I know, I disappeared AGAIN but I have reasons. The tiny human I helped to create has been alternately sick or teething for the past 3 months solid. I’m not exaggerating. The kid is 7 months old and has EIGHT TEETH. Now he’s cutting molars. And before you say “oh no, you’re crazy, kids don’t cut molars that young,” he’s already got WAY more teeth than average for his age, so just take my word for it, okay? All of this teething and sickness (RSV in an infant is no freaking joke, y’all) and general developmental milestones made for some less than stellar nights of sleep, so I turned to books in an attempt to improve upon that. And thus I began my “how do I get my kid to stop waking up every 2 hours” journey.
I know I’m probably stepping into a giant minefield writing a parenting post, but I read SO MANY of these dang books that I feel the need to discuss them. To start, my parenting approach is basically:
- Different things work for different families.
- Be humble and flexible.
The first book I tried out was Elizabeth Pantley’s The No-Cry Sleep Solution: Gentle Ways to Help Your Baby Sleep Through the Night. This was my first choice because, obviously, I hate hearing the young sir cry and if I could kiss his cheeks 24 hours a day, I probably would. While I liked a lot of what this book had to say, it wasn’t a perfect fit for our situation. I’m nursing, so I found a lot of those tips helpful, but it also advocated for co-sleeping and room sharing which isn’t my jam. Overall I didn’t hate the book, but it was the proverbial Mama Bear’s chair of sleep books. Just a little too soft.
The next book I attempted was On Becoming Baby Wise: Giving Your Infant the Gift of Nighttime Sleep by Gary Ezzo and Dr. Robert Bucknam. This was recommended to me from a place of absolute kindness, and I harbor no ill will toward the gal who pointed me in its direction. However. I don’t know that I’ve disliked a book so vehemently since I was required to read Moby Dick in high school. I found it incredibly rigid in its recommendations and I thought the tone was smug and dismissive of virtually every other parenting philosophy in the history of the universe. I didn’t make it very far in before I gave up the ship on this one. Do I think it’s a lifesaver for some families? I mean, it must be since it’s sold a boatload of copies. Perhaps if I could have gotten past the tone of the book I would have found some nuggets of information helpful. Ultimately though, I couldn’t stomach it and I’m glad I accessed it through the library and didn’t give these folks my hard earned dollars. I’m afraid On Becoming Baby Wise is a giant NOPE for me.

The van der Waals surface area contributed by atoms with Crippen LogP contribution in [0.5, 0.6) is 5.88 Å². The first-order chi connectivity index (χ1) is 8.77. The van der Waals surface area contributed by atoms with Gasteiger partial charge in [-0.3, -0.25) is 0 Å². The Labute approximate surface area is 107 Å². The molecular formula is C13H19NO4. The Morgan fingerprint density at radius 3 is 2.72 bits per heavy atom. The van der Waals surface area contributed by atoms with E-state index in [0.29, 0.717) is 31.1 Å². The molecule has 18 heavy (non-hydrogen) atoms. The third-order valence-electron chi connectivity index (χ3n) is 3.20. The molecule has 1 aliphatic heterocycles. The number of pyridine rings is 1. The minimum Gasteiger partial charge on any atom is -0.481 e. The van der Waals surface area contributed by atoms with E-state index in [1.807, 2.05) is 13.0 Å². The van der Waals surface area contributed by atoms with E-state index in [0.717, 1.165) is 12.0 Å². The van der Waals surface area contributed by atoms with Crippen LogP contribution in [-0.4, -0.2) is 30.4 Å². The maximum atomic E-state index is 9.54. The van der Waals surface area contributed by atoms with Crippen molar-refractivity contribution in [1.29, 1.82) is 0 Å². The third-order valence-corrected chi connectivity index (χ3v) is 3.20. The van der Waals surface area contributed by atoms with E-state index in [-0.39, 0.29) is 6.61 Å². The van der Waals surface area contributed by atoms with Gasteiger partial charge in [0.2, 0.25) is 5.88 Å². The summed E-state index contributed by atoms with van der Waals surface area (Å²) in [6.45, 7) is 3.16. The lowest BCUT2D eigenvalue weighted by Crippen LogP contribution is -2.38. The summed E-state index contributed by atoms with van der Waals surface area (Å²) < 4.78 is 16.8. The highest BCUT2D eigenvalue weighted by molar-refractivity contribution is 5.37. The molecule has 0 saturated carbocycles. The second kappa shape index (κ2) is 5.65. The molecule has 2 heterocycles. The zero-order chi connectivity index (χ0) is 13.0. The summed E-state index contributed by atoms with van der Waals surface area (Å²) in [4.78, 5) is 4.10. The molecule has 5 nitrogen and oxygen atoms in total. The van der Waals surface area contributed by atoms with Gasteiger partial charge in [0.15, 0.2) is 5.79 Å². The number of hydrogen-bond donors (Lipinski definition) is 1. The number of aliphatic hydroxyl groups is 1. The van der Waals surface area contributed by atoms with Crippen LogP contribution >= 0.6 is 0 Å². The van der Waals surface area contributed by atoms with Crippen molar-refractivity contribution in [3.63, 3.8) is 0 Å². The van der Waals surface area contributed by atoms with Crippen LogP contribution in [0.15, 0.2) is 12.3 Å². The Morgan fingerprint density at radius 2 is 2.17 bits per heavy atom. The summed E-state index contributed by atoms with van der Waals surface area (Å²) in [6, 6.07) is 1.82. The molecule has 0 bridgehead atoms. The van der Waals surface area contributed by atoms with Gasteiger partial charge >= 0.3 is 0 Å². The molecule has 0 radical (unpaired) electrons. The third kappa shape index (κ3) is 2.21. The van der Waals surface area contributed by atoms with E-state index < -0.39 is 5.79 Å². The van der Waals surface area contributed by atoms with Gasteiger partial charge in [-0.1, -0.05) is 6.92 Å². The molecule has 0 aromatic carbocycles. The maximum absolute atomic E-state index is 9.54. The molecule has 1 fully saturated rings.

There were a few other books I attempted to start along the way, but I found my Goldilocks moment when I stumbled upon Precious Little Sleep: The Complete Baby Sleep Guide for Modern Parents by Alexis Dubief. Precious Little Sleep began as a blog and eventually morphed into a book. This was EXACTLY what I wanted in a sleep book. Irreverent, funny, and helpful. Instead of a “follow this exact system” approach, Dubief explained the major tenets of most sleep training philosophies. She embraced the idea that different approaches work for different families. Plus, there were Princess Bride references. I like to think the author and I would be friends should we meet IRL, and I’d much rather take advice from a friend than from anyone claiming to have THE ONE CORRECT ANSWER.
So where are we now? Things are much better. We arrived at this point mostly through my allowing a few minutes of fussing to see if the baby would put himself back to sleep instead of my rushing in at the first tiny noise. The big takeaway for me from Dubief’s book was that giving Sam a little space to figure things out for himself was acceptable and that if he hadn’t calmed himself within a few minutes it was totally okay for me or Jim to go to him and soothe him in whatever way seemed appropriate. It also made me feel that the end goal was simply finding a sleep situation we could all live with; we’re not a failing at life if he doesn’t sleep a solid 12 hours without a peep.
We’ve gone from waking every 1.5-2 hours to once or twice a night. I really don’t mind the 1-2 wake up calls, though, because I get physically uncomfortable going a super long stretch without feeding. (That’s just real life boob talk right there.) I’m sure things will change down the road. I’m sure we’ve got plenty more sleep regressions and illnesses and random setbacks we’ll have to overcome. I’m sure at some point those 1-2 wake up calls are going to get old and I’ll want to eliminate them. But for now? We’re all getting more sleep and I feel less like a zombified mom failure.
So, Bookworms who are also parents (or who hang around kids a lot)- how do you feel about parenting books? And to you Bookworms who are not parents- isn’t my kid cute and aren’t books just wonderful in general?
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